The blunt speaking reformer who shocked the banker

by | June 3, 2013 3:46 pm



 Sanusi Lamido Sanusi, the Governor of the Central Bank of Nigeria (CBN), is controversial. He wears his master-of-ceremonies bow tie religiously and, no matter the occasion his looks is always nondescript.

When he presents the bi-monthly decisions of the Monetary Policy Committee (MPC), his eyes stays fixed on the text and his voice takes the master-of-ceremony tinge, sharp, clear and precise tone.

He has been in the middle of crisis after crisis since he was appointed the apex bank’s governor on 3 June 2009, exactly 4 years today, and yet, for most part, he has riled the very big society guns you would imagine are his employers, and yet, the most part, he gets their hidden support for his policies and his fireballs, often directly aimed at triggering scrutiny, be it on the fiscal irresponsibility of government, the rascality of banks chief executives or the irrational behaviuor of the capital market, the controversial “Islamic Banking” institution and his outspoken stance on the removal of fuel subsidy as well as his strident criticism of the government on infrastructure dearth.

Sanusi, the 51-year-old economics graduate, is so vocal, in fact, “that close aids would almost dissuade him from accepting speaking engagements-often his best stage for truth-telling,” according to a very close associate of the career banker. His controversial remarks often precede him. So it is so easy to forget that the Fulani nobleman has quietly transformed everything about the nation’s financial system.

That was highlighted during last week’s 2013 Democracy Day. The event ended up being more of the financial system stability talk, which has seen inflation rate race down from 12.4 percent to 9.1 percent, which has driven a healthy foreign reserve at $48.8 billion and unprecedented $8.8 billion in foreign direct investment and of course, a very stable and sane banking system.

Reports have suggested that the multiple banking award winner and reformer has implicitly hinted on his exit as the Central governor at the expiration of his tenure in June 2014. He has remained vague about this.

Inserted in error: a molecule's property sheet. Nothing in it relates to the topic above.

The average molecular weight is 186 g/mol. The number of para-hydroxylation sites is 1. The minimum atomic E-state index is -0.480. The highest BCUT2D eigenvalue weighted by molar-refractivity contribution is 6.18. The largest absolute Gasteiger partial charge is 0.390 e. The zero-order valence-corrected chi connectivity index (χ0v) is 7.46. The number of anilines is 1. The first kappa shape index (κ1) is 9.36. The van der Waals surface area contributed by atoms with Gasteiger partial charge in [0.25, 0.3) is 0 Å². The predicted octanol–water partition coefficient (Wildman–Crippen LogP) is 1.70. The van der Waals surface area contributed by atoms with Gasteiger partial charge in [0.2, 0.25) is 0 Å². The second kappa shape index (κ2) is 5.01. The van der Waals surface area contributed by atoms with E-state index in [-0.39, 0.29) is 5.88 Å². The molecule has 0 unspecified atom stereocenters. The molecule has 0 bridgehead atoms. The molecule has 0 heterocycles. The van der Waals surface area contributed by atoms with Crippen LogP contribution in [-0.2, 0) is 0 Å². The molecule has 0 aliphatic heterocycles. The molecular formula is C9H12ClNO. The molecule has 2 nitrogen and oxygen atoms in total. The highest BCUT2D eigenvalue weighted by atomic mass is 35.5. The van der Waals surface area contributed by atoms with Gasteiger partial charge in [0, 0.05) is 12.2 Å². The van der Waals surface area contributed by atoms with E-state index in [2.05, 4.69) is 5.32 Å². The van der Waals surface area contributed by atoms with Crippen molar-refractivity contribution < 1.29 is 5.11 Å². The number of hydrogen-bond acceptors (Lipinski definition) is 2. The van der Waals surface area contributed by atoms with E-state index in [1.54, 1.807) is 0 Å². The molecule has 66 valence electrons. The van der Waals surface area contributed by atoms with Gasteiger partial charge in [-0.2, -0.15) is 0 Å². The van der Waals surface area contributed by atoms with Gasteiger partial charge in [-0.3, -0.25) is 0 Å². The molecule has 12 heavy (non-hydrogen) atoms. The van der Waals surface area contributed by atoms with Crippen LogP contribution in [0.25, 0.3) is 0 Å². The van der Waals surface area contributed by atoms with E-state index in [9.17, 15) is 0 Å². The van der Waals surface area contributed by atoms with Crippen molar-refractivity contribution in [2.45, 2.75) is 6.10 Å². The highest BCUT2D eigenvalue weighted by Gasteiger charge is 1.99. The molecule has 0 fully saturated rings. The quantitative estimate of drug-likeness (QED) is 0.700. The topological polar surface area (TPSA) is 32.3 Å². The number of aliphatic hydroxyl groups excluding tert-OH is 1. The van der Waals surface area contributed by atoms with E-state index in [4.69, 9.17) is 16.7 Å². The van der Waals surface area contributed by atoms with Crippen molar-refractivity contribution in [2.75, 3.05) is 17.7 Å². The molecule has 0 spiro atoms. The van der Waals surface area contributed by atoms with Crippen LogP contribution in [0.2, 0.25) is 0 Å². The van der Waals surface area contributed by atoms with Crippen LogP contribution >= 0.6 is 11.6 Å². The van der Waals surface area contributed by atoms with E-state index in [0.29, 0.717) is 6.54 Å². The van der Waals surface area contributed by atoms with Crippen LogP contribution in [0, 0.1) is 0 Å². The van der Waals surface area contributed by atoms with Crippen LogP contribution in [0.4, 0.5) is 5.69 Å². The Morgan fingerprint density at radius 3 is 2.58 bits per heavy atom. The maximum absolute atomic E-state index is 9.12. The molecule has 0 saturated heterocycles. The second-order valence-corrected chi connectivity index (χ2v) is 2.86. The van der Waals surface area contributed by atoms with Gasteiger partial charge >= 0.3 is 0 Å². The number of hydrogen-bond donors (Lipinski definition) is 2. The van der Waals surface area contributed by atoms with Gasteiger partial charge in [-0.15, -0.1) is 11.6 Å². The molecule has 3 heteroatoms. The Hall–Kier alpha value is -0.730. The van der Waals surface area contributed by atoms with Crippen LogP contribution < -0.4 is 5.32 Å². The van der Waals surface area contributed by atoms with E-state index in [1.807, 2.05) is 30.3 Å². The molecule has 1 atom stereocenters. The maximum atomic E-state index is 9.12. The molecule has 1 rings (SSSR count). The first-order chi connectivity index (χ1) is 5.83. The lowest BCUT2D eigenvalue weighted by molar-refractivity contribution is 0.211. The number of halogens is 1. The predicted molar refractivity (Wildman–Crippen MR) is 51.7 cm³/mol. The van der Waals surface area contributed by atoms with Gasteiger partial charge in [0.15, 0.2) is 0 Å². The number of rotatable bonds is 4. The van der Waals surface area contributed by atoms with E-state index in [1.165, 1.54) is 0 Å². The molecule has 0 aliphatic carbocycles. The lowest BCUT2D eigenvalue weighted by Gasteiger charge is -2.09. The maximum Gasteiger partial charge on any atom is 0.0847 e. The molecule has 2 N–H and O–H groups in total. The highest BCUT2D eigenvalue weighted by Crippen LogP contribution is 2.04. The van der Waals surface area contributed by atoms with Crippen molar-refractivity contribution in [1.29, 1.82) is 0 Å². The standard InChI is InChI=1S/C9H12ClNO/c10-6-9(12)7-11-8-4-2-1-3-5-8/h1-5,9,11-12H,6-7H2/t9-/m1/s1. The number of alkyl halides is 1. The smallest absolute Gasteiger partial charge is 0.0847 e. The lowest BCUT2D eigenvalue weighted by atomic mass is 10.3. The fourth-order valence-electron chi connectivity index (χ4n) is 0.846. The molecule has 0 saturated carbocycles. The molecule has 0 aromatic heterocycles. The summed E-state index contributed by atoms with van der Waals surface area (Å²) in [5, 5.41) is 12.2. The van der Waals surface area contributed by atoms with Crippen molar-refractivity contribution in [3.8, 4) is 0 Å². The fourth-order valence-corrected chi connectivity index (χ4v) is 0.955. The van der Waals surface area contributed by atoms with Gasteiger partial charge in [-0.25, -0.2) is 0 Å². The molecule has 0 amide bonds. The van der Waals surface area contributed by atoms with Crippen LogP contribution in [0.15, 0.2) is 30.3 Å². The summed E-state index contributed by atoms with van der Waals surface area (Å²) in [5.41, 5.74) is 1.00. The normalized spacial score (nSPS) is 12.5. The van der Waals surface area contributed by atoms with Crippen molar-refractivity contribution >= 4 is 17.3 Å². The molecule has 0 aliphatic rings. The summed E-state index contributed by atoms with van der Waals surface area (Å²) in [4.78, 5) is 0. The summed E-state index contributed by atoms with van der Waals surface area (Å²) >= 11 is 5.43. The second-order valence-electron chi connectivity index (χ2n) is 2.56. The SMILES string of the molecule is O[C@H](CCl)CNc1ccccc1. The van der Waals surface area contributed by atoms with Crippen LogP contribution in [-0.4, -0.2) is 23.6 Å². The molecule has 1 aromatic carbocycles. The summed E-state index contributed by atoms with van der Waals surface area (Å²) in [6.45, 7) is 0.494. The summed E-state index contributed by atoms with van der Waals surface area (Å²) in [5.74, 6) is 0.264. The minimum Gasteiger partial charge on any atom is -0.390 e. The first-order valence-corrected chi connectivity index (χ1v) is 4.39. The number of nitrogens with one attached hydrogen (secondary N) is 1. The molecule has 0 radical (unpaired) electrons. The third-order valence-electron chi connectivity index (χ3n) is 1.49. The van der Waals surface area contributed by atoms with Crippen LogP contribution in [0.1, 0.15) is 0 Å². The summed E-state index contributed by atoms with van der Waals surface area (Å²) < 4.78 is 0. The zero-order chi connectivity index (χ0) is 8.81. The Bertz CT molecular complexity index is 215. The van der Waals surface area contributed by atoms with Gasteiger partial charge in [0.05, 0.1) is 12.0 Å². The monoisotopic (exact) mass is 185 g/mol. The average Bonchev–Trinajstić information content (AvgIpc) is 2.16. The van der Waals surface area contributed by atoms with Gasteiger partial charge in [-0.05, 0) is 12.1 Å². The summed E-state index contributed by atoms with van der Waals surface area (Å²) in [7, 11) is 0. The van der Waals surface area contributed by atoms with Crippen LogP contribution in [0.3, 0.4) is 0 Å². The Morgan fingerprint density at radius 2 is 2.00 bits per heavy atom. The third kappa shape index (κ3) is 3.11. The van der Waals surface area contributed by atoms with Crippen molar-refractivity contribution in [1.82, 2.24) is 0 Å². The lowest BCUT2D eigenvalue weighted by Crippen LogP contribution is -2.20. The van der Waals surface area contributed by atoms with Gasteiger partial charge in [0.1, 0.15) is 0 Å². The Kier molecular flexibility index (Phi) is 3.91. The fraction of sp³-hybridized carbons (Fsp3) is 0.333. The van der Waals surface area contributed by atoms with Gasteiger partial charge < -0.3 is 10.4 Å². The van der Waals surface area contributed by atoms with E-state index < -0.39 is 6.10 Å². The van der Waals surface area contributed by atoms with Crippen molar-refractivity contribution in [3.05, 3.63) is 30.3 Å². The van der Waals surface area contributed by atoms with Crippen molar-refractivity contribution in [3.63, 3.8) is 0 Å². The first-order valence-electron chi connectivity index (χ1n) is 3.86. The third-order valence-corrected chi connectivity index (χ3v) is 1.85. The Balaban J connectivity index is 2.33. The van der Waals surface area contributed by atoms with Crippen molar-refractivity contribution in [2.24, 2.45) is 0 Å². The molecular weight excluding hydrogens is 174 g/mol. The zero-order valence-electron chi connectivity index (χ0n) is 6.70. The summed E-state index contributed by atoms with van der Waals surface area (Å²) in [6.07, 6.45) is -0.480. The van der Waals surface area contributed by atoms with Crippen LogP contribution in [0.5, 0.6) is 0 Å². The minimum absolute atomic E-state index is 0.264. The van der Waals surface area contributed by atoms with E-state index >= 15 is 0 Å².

But close sources to BusinessDay did hint on a few things that suggest that this otherwise ‘fearless’ man may be thinking more of his legacy, how history will judge his overseeing the changes in the Central Bank itself and in the financial system overall. In fact, his less frequent public appearances underline some unaccustomed personal introspection from the eloquent speaker/banker.

Sanusi, whose appointment coincided with global and local financial uncertainty assumed office also in the midst of one of the worst banking confidence crisis, liquidity and solvency disaster era.

We have heard people compare his performance against his predecessors since then, all with startling examples of how his predecessors got it wrong and how Sanusi ended up cleaning their mess. One banking analyst stopped short of calling him a magician. But, there are clear lines of actions that underline the points from where he draws his inspiration while working to make the Central Bank more transparent as an institution and eliminate the apex bank’s previous reliance on ‘personality’ to communicate.

The Central Bank Sanusi is overseeing today has rid itself of the personality cult. It is no longer a Central Bank whose governor cohorts with rogue bank CEOs and junkets with them on some questionable road shows overseas. It is a less autocratic empire and more of a democratic institution. Sanusi has made the MPC a must wait-for around the globe because of the reassurances it brings with the policy decisions of its members. The opinion of the Bank is now more open so that anyone can see that all monetary and fiscal plans are not just handed down from the ‘oga-at-the-top’, but instead, the result of a process well thought through.

Sanusi, as the activist, still advocates a sane banking behavior, downplaying the too big to fail syndrome, working with the banks to enthrone efficiency, international financial reporting standards, pushing for increased lending to SMEs, initiated successful bond-buying programmes and put in place mechanisms to better monitor the markets. The outcome of the Banks monetary policy strategy has helped to strengthen the financial system environment resulting in exchange rate stability. Banks today are routinely examined.

As for his legacy, that is still a work in progress. But he knows how large his communities of critics are but clearly his legacy lies in the Nigerian financial system